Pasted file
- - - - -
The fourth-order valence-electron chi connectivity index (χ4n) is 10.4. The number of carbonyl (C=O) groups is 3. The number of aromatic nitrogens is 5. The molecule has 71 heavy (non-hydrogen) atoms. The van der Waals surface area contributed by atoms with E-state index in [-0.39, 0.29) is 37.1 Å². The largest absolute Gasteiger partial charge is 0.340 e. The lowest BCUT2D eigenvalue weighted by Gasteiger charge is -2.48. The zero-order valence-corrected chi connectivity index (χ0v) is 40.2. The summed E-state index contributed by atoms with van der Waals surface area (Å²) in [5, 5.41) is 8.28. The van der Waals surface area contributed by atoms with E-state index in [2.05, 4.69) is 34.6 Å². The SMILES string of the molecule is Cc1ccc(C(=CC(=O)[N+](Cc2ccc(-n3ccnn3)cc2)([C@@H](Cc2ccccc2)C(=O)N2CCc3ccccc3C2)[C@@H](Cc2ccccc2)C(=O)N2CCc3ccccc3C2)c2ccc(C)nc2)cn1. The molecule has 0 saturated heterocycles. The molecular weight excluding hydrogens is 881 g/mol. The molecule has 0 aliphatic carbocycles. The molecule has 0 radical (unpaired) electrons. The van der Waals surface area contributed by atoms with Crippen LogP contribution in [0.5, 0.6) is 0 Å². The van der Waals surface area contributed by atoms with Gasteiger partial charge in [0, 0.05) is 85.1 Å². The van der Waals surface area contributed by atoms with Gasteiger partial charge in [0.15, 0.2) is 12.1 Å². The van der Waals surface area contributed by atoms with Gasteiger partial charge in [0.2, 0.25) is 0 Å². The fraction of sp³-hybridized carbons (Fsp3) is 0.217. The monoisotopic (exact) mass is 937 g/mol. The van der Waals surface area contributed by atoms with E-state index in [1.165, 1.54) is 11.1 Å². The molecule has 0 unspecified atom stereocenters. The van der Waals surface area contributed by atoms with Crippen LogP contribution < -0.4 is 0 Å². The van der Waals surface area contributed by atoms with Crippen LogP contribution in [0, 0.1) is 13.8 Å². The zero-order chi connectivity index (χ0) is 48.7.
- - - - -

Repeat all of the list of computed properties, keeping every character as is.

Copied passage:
The fourth-order valence-electron chi connectivity index (χ4n) is 10.4. The number of carbonyl (C=O) groups is 3. The number of aromatic nitrogens is 5. The molecule has 71 heavy (non-hydrogen) atoms. The van der Waals surface area contributed by atoms with E-state index in [-0.39, 0.29) is 37.1 Å². The largest absolute Gasteiger partial charge is 0.340 e. The lowest BCUT2D eigenvalue weighted by Gasteiger charge is -2.48. The zero-order valence-corrected chi connectivity index (χ0v) is 40.2. The summed E-state index contributed by atoms with van der Waals surface area (Å²) in [5, 5.41) is 8.28. The van der Waals surface area contributed by atoms with E-state index in [2.05, 4.69) is 34.6 Å². The SMILES string of the molecule is Cc1ccc(C(=CC(=O)[N+](Cc2ccc(-n3ccnn3)cc2)([C@@H](Cc2ccccc2)C(=O)N2CCc3ccccc3C2)[C@@H](Cc2ccccc2)C(=O)N2CCc3ccccc3C2)c2ccc(C)nc2)cn1. The molecule has 0 saturated heterocycles. The molecular weight excluding hydrogens is 881 g/mol. The molecule has 0 aliphatic carbocycles. The molecule has 0 radical (unpaired) electrons. The van der Waals surface area contributed by atoms with Crippen LogP contribution in [0.5, 0.6) is 0 Å². The van der Waals surface area contributed by atoms with Gasteiger partial charge in [0, 0.05) is 85.1 Å². The van der Waals surface area contributed by atoms with Gasteiger partial charge in [0.15, 0.2) is 12.1 Å². The van der Waals surface area contributed by atoms with Gasteiger partial charge in [0.2, 0.25) is 0 Å². The fraction of sp³-hybridized carbons (Fsp3) is 0.217. The monoisotopic (exact) mass is 937 g/mol. The van der Waals surface area contributed by atoms with E-state index in [1.165, 1.54) is 11.1 Å². The molecule has 0 unspecified atom stereocenters. The van der Waals surface area contributed by atoms with Crippen LogP contribution < -0.4 is 0 Å². The van der Waals surface area contributed by atoms with Crippen LogP contribution in [0, 0.1) is 13.8 Å². The zero-order chi connectivity index (χ0) is 48.7.